Look, I know it’s a stretch, talking about a fish, but really I just love the word humuhumunukunukuāpua’a. I like the look of the word, I like to say it out loud, I like that it means ‘trigger fish with a snout like a pig’. Humuhumunukunukuāpua’a (there, I’ve said it again) is Hawaii’s official fish, and its name is one of the longest words in the Hawaiian language. It’s a beautiful looking fish with distinctive colours—all yellow and black and turquoise with highlights of red and blue—that can fade to drabness when it feels threatened or become vivid when it feels safe.
The best bookbinding paste I have found comes from a small bookbinding shop in the NSW Southern Highlands. My recent visit to replenish supplies coincided with the annual tulip festival. While the tourist hordes were flocking to the gardens to admire the showy displays, the bookbinder remained unimpressed. ‘We’re Dutch,’ he said, ‘we’ve seen enough tulips!’
I used to think that carrots were orange, but it seems that orange carrots are a relative newcomer to the vegetable scene. The first cultivated carrots were purple and yellow, followed by white and red varieties. The orange carrot became popular in the Netherlands several hundred years later—according to one story, it was a mutant, bred to honour the Dutch House of Orange. I was thrilled to discover that there is an online carrot museum, which, as well as the history and recipes you might expect, features carrot collectibles, carrot artwork and—my favourite—musical instruments made from carrots. When my friends and I drove through Bannockburn, Victoria, a couple of weeks ago, we stopped at a farmers market and saw this colourful array, and bought some for dinner.
This caught my eye because it is an unusual choice of colours to paint a building—particularly that shade of green, exactly the colour of the pistachio gelato from my local cafe—but I also liked those thin stark shadows from the awning supports and dangling wire, the black-edged shape against the clear sky, and the antenna and pipe sticking up in a way that, despite them being kind of out of place, make the facade more interesting.
Pedestrian crossings are not usually red. This one wasn’t on a particularly dangerous corner and visibility was good in both directions, but it was certainly eye-catching — not only because it is brightly coloured (luminous even in the greyness of a cloudy day) but because it is weathered and patchy in that most fabulous abstract expressionist way. My experience of photographing it was interesting: in the city, no one would have taken the slightest bit of notice of me (let alone given way to me, a pedestrian), but in the small town where this crossing is located, every driver stopped to let me cross, and I had to keep waving them on.
I love this row of posters. They work on every level: they are colourful; they tell you everything you need to know in a logical order; they are free from superfluous embellishment; they are eye-catching and completely no-nonsense with their made-to-fit bold sans serif type; and they evoke memories of that pre-poker machine time when live music at the local pub was not the exception to the rule. Who wouldn’t want to check out the Shy Guys and the Lonely Boys, middy of whatever’s on tap in hand?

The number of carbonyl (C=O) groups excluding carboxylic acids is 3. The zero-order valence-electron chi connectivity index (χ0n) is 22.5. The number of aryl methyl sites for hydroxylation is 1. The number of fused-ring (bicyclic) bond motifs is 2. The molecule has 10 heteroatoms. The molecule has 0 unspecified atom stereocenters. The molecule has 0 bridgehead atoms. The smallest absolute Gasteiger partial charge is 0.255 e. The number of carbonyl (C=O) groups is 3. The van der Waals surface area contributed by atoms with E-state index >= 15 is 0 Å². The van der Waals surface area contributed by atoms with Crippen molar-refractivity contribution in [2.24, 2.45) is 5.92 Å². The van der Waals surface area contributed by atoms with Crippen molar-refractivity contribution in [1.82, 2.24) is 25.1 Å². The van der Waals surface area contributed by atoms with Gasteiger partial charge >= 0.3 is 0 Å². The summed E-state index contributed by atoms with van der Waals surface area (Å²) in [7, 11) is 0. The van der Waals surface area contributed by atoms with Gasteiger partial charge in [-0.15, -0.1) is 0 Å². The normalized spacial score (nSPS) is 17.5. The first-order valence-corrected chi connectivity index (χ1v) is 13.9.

Narooma is a seaside town located on the south coast of New South Wales. The name derives from the Aboriginal word meaning ‘clear blue waters’. The waters may certainly be clear blue, but so is the sky, making this green post on the harbour breakwater—with its motley collection of numbers that look like they were sourced from the local hardware store—stand out bright and sharp in the strong afternoon light. I have a particular fondness for Narooma. When I was about eight years old, on a summer holiday road trip, my parents were unable to find accommodation, so we opted for a quiet stretch of beachside parking and set up makeshift camp, me in the open boot of the car. When we woke, the previously deserted area was chock full of surfers and early morning swimmers, no doubt experiencing the clear blue waters for themselves.
The Pantone Matching System (PMS) is a standardised colour reproduction system. Pantone began as a commercial printing company in the 1950s, and the systemisation of their pigments and inks was instigated by newly employed part-timer, Lawrence Herbert, in 1956. The system, whereby each colour is designated a number, allows designers to colour match pretty accurately, regardless of the equipment used to produce the colour. I came across the Pantone Guides early in my design career, and could label the world around me by Pantone number. I subsequently lost much of that familiarity because my work took my in the direction of the CMYK world, but some numbers remain entrenched.
Blue and green should never be seen unless they’re in the washing machine. Or so my mother used to recite on washing days when I was young. Years later I heard that ‘blue and green should never be seen unless there’s a colour in between’ and I realised my mother had made up her very own version of the old saying to entertain me. Either way, what a ridiculous notion that certain colours should not go together—although I doubt the painters of this facade chose green because it would look fabulous against a cloudless blue sky, nor that painting it one bright colour would make the gothic sans letter forms stand out so well.
I love everything about this: the shades of grey and silver in abstract shapes on the metal capping; the wood of the telegraph pole, dirty and textured and streaked with creosote; and most importantly, the bold sans serif blue B, startlingly clear and bright, attached with rusty rivets. The typeface looks like a cross between Gill Sans Bold (with its slightly smaller upper bowl) and Akzidenz Grotesk but is more likely a generic gothic sans concoction.